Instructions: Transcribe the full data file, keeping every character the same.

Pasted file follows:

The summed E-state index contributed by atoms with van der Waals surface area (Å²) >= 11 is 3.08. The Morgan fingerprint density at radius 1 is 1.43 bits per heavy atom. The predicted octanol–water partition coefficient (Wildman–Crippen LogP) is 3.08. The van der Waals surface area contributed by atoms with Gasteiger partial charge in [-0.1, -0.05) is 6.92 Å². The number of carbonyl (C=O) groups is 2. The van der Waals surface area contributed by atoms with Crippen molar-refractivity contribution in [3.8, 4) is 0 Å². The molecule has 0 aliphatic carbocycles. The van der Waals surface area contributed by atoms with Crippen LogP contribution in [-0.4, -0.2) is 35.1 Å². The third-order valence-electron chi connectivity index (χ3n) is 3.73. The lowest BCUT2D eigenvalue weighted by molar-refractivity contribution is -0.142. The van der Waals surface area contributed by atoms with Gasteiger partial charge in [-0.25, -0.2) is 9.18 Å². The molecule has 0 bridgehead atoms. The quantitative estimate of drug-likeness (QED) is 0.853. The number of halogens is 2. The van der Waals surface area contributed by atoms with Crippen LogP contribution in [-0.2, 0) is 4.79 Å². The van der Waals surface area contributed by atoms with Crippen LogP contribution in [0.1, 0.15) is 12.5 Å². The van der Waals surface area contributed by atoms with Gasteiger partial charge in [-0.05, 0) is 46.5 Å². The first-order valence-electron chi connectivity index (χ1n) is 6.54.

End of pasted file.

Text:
The summed E-state index contributed by atoms with van der Waals surface area (Å²) >= 11 is 3.08. The Morgan fingerprint density at radius 1 is 1.43 bits per heavy atom. The predicted octanol–water partition coefficient (Wildman–Crippen LogP) is 3.08. The van der Waals surface area contributed by atoms with Gasteiger partial charge in [-0.1, -0.05) is 6.92 Å². The number of carbonyl (C=O) groups is 2. The van der Waals surface area contributed by atoms with Crippen molar-refractivity contribution in [3.8, 4) is 0 Å². The molecule has 0 aliphatic carbocycles. The van der Waals surface area contributed by atoms with Crippen LogP contribution in [-0.4, -0.2) is 35.1 Å². The third-order valence-electron chi connectivity index (χ3n) is 3.73. The lowest BCUT2D eigenvalue weighted by molar-refractivity contribution is -0.142. The van der Waals surface area contributed by atoms with Gasteiger partial charge in [-0.25, -0.2) is 9.18 Å². The molecule has 0 bridgehead atoms. The quantitative estimate of drug-likeness (QED) is 0.853. The number of halogens is 2. The van der Waals surface area contributed by atoms with Crippen LogP contribution in [-0.2, 0) is 4.79 Å². The van der Waals surface area contributed by atoms with Crippen LogP contribution in [0.1, 0.15) is 12.5 Å². The van der Waals surface area contributed by atoms with Gasteiger partial charge in [-0.05, 0) is 46.5 Å². The first-order valence-electron chi connectivity index (χ1n) is 6.54.